Rebecca Cruise and Suzette Grillot discuss the story that dominated international news this week - the so-called “Panama Papers” and the law firm at the center of the leak.

Then Cruise talks with University of Texas at Austin historian Toyin Falola, who dropped out of high school to join a post-colonial peasant rebellion in southwest Nigeria. It took the life of his grandfather, and became the driving force behind everything he does.

Toyin Falola at Sokoto State University in Nigeria, August 2014.
toyin falola / Flickr (CC BY-ND 2.0)

When Toyin Falola was a teenager, he dropped out of high school to join the first major peasant rebellion in post-colonial Africa. The two-year Agbekoya conflict in southwest Nigeria claimed the life of his grandfather, and by the time Falola entered college, the riots shaped everything.

A protester in Reykjavik on April 4, 2016 holds up a sign displaying her anger with Iceland's Prime Minister Sigmundur Davíð Gunnlaugsson announced he would take a leave of absence after being linked to the Panama Papers.
Art Bicnick / Flickr (CC BY-NC-SA 2.0)

The release of the so-called “Panama Papers” – more than 11 million documents and personal files detailing financial information and offshore accounts of prominent individuals – dominated the international news cycle this week. It’s raised questions about the role of technology and the expectation of privacy.

Tulsa resident Ashley Hacker exits a polling place after casting his vote on a sales tax extension proposal Tuesday.
Rip Stell / The Journal Record

Voters across Oklahoma went to the polls on Tuesday for mostly local elections, including a series of sales tax initiatives in both northeast and central Oklahoma.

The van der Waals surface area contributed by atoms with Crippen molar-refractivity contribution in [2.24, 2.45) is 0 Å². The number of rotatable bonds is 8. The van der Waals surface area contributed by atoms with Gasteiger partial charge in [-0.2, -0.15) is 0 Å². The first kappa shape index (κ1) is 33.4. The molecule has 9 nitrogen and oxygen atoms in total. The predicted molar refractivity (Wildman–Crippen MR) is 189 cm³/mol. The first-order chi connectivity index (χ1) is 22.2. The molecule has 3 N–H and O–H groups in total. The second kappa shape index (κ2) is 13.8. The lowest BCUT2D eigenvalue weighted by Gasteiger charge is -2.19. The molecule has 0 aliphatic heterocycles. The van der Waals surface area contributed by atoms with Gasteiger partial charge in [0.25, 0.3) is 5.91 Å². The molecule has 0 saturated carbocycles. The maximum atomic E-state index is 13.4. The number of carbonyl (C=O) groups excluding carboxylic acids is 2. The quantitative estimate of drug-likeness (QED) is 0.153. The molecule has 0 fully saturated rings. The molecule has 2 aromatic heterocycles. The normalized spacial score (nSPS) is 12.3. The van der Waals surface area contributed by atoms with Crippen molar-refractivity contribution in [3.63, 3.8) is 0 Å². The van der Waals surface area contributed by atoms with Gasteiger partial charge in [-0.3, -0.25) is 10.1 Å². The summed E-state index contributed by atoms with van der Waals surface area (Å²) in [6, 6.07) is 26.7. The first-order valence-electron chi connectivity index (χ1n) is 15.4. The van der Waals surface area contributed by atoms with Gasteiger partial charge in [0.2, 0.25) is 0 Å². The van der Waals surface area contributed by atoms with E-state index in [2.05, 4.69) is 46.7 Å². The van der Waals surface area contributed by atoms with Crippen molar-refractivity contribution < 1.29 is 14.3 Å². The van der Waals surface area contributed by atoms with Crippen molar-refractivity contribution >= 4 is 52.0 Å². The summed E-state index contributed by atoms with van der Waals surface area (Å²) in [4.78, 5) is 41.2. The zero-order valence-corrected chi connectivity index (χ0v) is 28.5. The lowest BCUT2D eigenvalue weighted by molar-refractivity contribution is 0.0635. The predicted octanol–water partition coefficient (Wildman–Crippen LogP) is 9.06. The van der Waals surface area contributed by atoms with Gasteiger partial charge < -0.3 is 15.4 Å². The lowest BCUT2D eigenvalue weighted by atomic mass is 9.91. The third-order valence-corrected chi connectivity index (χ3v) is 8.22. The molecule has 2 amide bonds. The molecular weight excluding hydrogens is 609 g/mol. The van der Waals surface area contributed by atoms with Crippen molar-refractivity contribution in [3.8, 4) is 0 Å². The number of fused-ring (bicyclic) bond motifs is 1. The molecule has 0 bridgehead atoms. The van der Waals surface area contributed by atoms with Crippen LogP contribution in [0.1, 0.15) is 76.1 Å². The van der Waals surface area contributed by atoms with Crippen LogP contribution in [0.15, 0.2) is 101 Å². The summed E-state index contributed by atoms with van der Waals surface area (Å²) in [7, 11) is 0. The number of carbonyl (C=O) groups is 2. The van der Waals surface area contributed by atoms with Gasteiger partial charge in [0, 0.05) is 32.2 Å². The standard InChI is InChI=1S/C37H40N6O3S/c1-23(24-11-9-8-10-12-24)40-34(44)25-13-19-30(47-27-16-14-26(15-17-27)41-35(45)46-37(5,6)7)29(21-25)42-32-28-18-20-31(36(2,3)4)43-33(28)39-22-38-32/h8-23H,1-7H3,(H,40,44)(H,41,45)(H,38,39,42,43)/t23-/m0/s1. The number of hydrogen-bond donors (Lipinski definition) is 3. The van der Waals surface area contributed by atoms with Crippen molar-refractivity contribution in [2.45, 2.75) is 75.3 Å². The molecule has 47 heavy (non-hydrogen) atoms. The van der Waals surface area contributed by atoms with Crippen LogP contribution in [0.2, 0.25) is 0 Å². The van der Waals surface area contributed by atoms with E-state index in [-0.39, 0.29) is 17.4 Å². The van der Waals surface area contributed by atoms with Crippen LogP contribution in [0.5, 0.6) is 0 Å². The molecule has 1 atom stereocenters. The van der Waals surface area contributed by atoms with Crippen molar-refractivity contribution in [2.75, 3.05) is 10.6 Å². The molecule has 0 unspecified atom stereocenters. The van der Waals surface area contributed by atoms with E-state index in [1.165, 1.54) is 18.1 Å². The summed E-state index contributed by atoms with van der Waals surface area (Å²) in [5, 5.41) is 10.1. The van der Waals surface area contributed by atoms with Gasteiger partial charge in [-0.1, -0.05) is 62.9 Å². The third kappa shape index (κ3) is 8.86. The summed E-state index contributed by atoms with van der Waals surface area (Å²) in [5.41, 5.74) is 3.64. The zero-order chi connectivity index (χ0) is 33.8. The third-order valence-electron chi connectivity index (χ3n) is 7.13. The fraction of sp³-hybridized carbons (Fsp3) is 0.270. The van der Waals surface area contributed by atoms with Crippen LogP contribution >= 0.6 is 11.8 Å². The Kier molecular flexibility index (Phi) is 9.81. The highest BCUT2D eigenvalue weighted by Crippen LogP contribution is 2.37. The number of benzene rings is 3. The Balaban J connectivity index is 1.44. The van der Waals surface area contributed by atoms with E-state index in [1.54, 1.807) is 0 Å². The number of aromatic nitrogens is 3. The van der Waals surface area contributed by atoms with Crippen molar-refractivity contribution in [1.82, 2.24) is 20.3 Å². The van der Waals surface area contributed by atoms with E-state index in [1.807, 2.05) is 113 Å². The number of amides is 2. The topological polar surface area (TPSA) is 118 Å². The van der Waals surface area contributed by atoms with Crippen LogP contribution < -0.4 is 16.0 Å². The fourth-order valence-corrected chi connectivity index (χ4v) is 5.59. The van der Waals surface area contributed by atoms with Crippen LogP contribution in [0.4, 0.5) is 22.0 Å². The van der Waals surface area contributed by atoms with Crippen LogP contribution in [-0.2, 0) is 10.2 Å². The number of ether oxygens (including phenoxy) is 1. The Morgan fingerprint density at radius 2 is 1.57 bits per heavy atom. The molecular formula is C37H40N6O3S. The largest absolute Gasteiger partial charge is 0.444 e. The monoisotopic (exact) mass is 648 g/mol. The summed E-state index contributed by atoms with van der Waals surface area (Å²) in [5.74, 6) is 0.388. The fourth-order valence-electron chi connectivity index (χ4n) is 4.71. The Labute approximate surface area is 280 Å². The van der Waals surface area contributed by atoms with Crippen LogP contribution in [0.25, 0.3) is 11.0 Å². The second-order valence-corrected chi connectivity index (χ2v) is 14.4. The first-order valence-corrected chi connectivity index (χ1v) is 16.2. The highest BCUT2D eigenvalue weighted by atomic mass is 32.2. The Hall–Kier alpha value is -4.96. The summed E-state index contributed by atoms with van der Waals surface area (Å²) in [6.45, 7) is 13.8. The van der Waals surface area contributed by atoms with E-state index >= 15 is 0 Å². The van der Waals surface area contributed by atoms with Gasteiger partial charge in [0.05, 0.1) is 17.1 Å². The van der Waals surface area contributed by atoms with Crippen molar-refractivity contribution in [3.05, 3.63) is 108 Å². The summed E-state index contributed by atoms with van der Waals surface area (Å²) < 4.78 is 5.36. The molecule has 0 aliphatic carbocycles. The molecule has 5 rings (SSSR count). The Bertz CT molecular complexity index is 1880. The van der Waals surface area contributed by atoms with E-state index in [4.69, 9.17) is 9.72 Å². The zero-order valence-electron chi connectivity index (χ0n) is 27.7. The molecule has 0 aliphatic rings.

In the city of Tulsa, voters approved three separate tax propositions totaling 0.55 percent. They deal with public safety, infrastructure, and capital projects as part of the Vision 2025 program first approved in 2003.

“The tax rate will not go up in Tulsa,” said The Journal Record’s managing editor Adam Brooks. “It’s just extending what they already have and will stay at 8.517 percent.”

Wesley Fryer / Flickr

Lawmakers passed a series of bills yesterday designed to ease the severe overcrowding in Oklahoma’s prisons. Gov. Mary Fallin outlined her goal to reduce Oklahoma's incarceration rate during her State of the State address in February. Oklahoma has the highest number of females behind bars per capita in the U.S., and the rate of incarcerated men ranks near the top as well.

Students in Stephanie Gragg’s English class prepare for a test at Midwest City High School.
Brent Fuchs / The Journal Record

State lawmakers could be close to eliminating end-of-instruction tests in favor of a single exam that’s recognized across the country.

House Bill 1622 gets rid of nine exams that all students take, but aren’t required by federal law. The Journal Record’s Dale Denwalt reports the bill also lets the State Department of Education decide which tests high schoolers take to graduate: